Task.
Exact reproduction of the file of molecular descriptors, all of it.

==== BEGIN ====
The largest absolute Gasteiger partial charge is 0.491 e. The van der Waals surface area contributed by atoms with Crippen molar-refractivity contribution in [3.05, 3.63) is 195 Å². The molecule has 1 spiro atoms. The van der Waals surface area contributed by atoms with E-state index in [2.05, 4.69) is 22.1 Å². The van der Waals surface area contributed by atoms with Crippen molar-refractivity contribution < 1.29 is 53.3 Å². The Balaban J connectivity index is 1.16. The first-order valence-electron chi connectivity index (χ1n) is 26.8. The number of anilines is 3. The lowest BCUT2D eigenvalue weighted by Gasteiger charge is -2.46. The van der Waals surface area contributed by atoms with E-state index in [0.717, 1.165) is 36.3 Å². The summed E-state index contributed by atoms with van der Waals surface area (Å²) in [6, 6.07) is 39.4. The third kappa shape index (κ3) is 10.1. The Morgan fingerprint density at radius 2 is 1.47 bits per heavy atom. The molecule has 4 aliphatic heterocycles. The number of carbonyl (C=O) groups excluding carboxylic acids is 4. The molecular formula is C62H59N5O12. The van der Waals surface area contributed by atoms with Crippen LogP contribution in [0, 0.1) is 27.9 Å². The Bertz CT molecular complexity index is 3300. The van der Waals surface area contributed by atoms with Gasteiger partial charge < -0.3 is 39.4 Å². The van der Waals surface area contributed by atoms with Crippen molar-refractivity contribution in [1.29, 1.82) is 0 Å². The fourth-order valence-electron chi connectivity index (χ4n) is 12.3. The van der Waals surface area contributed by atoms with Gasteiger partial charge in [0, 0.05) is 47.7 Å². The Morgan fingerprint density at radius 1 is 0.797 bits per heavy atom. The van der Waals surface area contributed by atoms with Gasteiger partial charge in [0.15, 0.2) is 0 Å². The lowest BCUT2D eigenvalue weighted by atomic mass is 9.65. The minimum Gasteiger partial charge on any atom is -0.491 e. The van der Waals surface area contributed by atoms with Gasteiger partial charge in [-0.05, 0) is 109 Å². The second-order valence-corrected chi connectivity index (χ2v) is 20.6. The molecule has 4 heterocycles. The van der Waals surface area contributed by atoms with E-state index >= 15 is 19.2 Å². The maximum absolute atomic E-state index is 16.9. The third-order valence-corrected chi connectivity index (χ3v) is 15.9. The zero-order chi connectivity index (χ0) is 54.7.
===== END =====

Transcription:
The largest absolute Gasteiger partial charge is 0.491 e. The van der Waals surface area contributed by atoms with Crippen molar-refractivity contribution in [3.05, 3.63) is 195 Å². The molecule has 1 spiro atoms. The van der Waals surface area contributed by atoms with E-state index in [2.05, 4.69) is 22.1 Å². The van der Waals surface area contributed by atoms with Crippen molar-refractivity contribution < 1.29 is 53.3 Å². The Balaban J connectivity index is 1.16. The first-order valence-electron chi connectivity index (χ1n) is 26.8. The number of anilines is 3. The lowest BCUT2D eigenvalue weighted by Gasteiger charge is -2.46. The van der Waals surface area contributed by atoms with E-state index in [0.717, 1.165) is 36.3 Å². The summed E-state index contributed by atoms with van der Waals surface area (Å²) in [6, 6.07) is 39.4. The third kappa shape index (κ3) is 10.1. The Morgan fingerprint density at radius 2 is 1.47 bits per heavy atom. The molecule has 4 aliphatic heterocycles. The number of carbonyl (C=O) groups excluding carboxylic acids is 4. The molecular formula is C62H59N5O12. The van der Waals surface area contributed by atoms with Crippen LogP contribution in [0, 0.1) is 27.9 Å². The Bertz CT molecular complexity index is 3300. The van der Waals surface area contributed by atoms with Gasteiger partial charge < -0.3 is 39.4 Å². The van der Waals surface area contributed by atoms with Crippen molar-refractivity contribution in [1.29, 1.82) is 0 Å². The fourth-order valence-electron chi connectivity index (χ4n) is 12.3. The van der Waals surface area contributed by atoms with Gasteiger partial charge in [0, 0.05) is 47.7 Å². The Morgan fingerprint density at radius 1 is 0.797 bits per heavy atom. The van der Waals surface area contributed by atoms with Gasteiger partial charge in [0.15, 0.2) is 0 Å². The lowest BCUT2D eigenvalue weighted by atomic mass is 9.65. The minimum Gasteiger partial charge on any atom is -0.491 e. The van der Waals surface area contributed by atoms with Gasteiger partial charge in [-0.05, 0) is 109 Å². The second-order valence-corrected chi connectivity index (χ2v) is 20.6. The molecule has 4 heterocycles. The van der Waals surface area contributed by atoms with E-state index >= 15 is 19.2 Å². The maximum absolute atomic E-state index is 16.9. The third-order valence-corrected chi connectivity index (χ3v) is 15.9. The zero-order chi connectivity index (χ0) is 54.7.